In the age of the internet and worldwide access to information, we are inundated with loads of new bands, artists, and generally good music. But one look at the Bandcamp metal menu will show that these bands tend to be heavily focused in a few areas. The top sellers there…
The five years that have passed since the release of Ænigma (2013) likely mean that the window of opportunity for In Vain and their phenomenal third outing to become anything more than curious blips on the progressive metal radar. Had the band come back in full force following that most…
Djent had an explosive entrance into the world of heavy music, around the start of the decade. It was a truly exciting occurrence, with first-wave acts like Periphery, Animals As Leaders and Cloudkicker filtering the technically-driven progressive sound of acts like Meshuggah, Sikth, and those of the budding “Sumeriancore” movement, into something altogether more accessible, while still retaining much of their forebears’ technical and progressive edge. Yet, like most new sub-genres, djent quickly devolved into pastiche and gave way to over saturation—perhaps a little bit quicker than most. Djent, it seems, has had a propperly ballistic trajectory, and—in 2017—as its momentum trails off, it’s hard to get excited about this once-promising phenomenon.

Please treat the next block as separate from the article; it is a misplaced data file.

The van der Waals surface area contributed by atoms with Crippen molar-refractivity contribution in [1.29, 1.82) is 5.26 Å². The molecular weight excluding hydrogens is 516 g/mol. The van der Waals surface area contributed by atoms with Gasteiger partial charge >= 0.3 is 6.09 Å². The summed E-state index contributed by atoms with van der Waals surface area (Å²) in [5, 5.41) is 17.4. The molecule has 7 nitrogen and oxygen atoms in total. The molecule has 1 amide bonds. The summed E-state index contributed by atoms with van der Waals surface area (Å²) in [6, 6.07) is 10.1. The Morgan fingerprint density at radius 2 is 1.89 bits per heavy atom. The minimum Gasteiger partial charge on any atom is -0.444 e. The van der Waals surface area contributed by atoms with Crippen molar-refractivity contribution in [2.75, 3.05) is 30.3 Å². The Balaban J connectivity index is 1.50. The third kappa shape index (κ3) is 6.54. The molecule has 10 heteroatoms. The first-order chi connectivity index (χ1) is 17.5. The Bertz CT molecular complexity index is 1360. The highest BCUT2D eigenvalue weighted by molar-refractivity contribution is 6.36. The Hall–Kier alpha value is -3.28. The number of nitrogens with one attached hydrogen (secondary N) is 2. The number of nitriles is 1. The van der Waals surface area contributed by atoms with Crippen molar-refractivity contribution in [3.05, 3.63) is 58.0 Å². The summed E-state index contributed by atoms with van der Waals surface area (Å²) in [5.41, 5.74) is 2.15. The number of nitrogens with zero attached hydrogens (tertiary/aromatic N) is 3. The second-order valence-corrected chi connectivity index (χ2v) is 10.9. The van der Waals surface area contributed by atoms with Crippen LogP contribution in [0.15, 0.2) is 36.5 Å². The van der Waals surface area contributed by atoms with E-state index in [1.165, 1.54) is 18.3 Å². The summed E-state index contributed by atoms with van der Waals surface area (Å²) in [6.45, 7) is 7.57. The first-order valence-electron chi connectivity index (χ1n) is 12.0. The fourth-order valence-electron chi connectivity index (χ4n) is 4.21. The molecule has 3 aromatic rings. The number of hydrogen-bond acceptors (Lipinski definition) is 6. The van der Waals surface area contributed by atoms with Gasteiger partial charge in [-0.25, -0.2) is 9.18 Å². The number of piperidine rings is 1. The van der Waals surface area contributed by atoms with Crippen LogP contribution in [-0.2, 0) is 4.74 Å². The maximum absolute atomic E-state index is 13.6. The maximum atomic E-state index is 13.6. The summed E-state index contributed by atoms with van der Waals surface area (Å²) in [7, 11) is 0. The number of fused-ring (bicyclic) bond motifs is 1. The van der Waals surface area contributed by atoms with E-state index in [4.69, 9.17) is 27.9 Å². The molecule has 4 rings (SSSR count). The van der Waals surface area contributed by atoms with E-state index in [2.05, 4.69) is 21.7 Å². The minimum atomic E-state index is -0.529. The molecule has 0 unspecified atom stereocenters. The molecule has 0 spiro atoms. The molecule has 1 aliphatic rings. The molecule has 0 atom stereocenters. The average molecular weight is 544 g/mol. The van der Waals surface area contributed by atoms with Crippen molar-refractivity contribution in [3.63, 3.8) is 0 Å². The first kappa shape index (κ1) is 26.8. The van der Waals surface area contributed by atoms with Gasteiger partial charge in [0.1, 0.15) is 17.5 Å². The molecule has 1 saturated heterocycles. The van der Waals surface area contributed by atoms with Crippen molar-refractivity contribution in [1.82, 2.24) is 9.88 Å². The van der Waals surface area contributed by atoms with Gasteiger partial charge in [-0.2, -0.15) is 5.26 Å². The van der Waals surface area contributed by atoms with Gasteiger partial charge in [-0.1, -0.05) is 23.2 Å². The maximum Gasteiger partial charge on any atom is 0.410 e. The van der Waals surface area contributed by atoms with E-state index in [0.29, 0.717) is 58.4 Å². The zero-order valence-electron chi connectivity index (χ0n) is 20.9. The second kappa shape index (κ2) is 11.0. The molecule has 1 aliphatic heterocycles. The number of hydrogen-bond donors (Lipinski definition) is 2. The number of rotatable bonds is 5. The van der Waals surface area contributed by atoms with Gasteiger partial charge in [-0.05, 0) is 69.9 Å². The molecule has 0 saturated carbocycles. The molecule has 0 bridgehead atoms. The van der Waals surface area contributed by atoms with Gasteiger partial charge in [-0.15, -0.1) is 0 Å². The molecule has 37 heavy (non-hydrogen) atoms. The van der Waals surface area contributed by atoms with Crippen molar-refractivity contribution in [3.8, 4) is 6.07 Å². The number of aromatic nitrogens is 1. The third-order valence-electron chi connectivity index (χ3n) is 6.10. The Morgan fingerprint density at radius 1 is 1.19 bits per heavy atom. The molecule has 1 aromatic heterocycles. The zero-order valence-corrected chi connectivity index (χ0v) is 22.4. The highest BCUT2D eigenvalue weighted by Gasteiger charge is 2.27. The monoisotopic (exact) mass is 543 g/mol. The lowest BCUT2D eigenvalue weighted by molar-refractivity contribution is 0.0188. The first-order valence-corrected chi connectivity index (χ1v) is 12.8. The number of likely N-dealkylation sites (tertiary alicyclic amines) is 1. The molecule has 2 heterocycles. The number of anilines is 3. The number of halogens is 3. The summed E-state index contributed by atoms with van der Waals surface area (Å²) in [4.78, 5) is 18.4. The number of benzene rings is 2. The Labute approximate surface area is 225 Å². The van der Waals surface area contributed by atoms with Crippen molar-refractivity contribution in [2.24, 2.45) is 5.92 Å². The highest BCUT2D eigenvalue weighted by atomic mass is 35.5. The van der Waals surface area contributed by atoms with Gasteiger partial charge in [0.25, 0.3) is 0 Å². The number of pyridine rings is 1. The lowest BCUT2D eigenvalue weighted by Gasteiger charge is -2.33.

You thought last week was salty? Try this week. Of course, we discuss the new Stray From The Path song and the reaction to it. Then Matt Skiba of Blink 182 and his witchcraft he inflicted upon Fyre Festival. Then Soundcloud’s imminent failure, and Chance the Rapper’s attempt at stalling that. Then Pandora’s closing up shop in AU and NZ. Then the traffic accident that lead to the death of Adrenaline Mob bassist David Zablidowsky. Wintersun’s Forest Seasons shenanigans never end. Fallujah vocalist Alex Hoffman left the band. Killswitch Engage vocalist Jesse Leach and his inane rant. Then some actual new music. New Cannabis Corpse track, and Sol Invicto going all members-club-only. Finally, we bring back the Rose FUNOral debacle. Also, we discuss Netflix’s Castlevania and Glow. Enjoy!
The late ‘90s and early 2000s were a time of great change in the underground punk and metal scenes. A combination of the rise in popularity of a stable of bands who played differing varieties of metal-influenced hardcore, a flourishing DIY scene, and the fact that bands were endeavoring to…
During the mid-2000s, the UK hardcore and metal scene underwent a re-energisation of sorts due to the emergence of several bands who have since spearheaded the genres to modern popularity. Bands like Enter Shikari and Bring Me the Horizon resonated with mainstream crowds since their inceptions and have since established themselves as global institutions. On the other hand, Architects instantly occupied the forefront of an underground charge and, over the years, have also crossed over into popular realms. However, bubbling underneath the surface was (and still is) a whole scene of innovative, vital artists whose records define the country’s musical output at its finest, with albums that will undoubtedly stand the test of time among aficionados of heavy music. One such act is Devil Sold His Soul who, in this writer’s humble opinion, are one of the best bands the UK has ever birthed.